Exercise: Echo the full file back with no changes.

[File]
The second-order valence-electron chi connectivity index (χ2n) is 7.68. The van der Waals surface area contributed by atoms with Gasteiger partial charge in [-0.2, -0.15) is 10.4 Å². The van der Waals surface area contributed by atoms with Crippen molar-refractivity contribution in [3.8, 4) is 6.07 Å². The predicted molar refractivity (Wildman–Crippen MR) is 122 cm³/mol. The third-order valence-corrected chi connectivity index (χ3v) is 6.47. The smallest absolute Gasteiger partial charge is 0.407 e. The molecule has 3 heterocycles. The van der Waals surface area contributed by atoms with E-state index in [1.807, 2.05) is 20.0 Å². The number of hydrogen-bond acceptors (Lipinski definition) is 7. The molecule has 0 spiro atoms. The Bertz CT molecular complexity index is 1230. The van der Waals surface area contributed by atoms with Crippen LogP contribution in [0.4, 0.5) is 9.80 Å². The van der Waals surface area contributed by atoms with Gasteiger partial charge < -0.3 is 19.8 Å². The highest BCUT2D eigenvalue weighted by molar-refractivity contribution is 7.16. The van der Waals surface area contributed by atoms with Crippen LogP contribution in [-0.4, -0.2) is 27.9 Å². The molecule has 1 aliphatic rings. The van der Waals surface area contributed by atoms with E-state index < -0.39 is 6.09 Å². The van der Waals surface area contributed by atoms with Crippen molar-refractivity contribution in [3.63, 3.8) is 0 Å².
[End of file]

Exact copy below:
The second-order valence-electron chi connectivity index (χ2n) is 7.68. The van der Waals surface area contributed by atoms with Gasteiger partial charge in [-0.2, -0.15) is 10.4 Å². The van der Waals surface area contributed by atoms with Crippen molar-refractivity contribution in [3.8, 4) is 6.07 Å². The predicted molar refractivity (Wildman–Crippen MR) is 122 cm³/mol. The third-order valence-corrected chi connectivity index (χ3v) is 6.47. The smallest absolute Gasteiger partial charge is 0.407 e. The molecule has 3 heterocycles. The van der Waals surface area contributed by atoms with E-state index in [1.807, 2.05) is 20.0 Å². The number of hydrogen-bond acceptors (Lipinski definition) is 7. The molecule has 0 spiro atoms. The Bertz CT molecular complexity index is 1230. The van der Waals surface area contributed by atoms with Crippen LogP contribution in [0.4, 0.5) is 9.80 Å². The van der Waals surface area contributed by atoms with Gasteiger partial charge < -0.3 is 19.8 Å². The highest BCUT2D eigenvalue weighted by molar-refractivity contribution is 7.16. The van der Waals surface area contributed by atoms with Crippen LogP contribution in [-0.4, -0.2) is 27.9 Å². The molecule has 1 aliphatic rings. The van der Waals surface area contributed by atoms with E-state index < -0.39 is 6.09 Å². The van der Waals surface area contributed by atoms with Crippen molar-refractivity contribution in [3.63, 3.8) is 0 Å².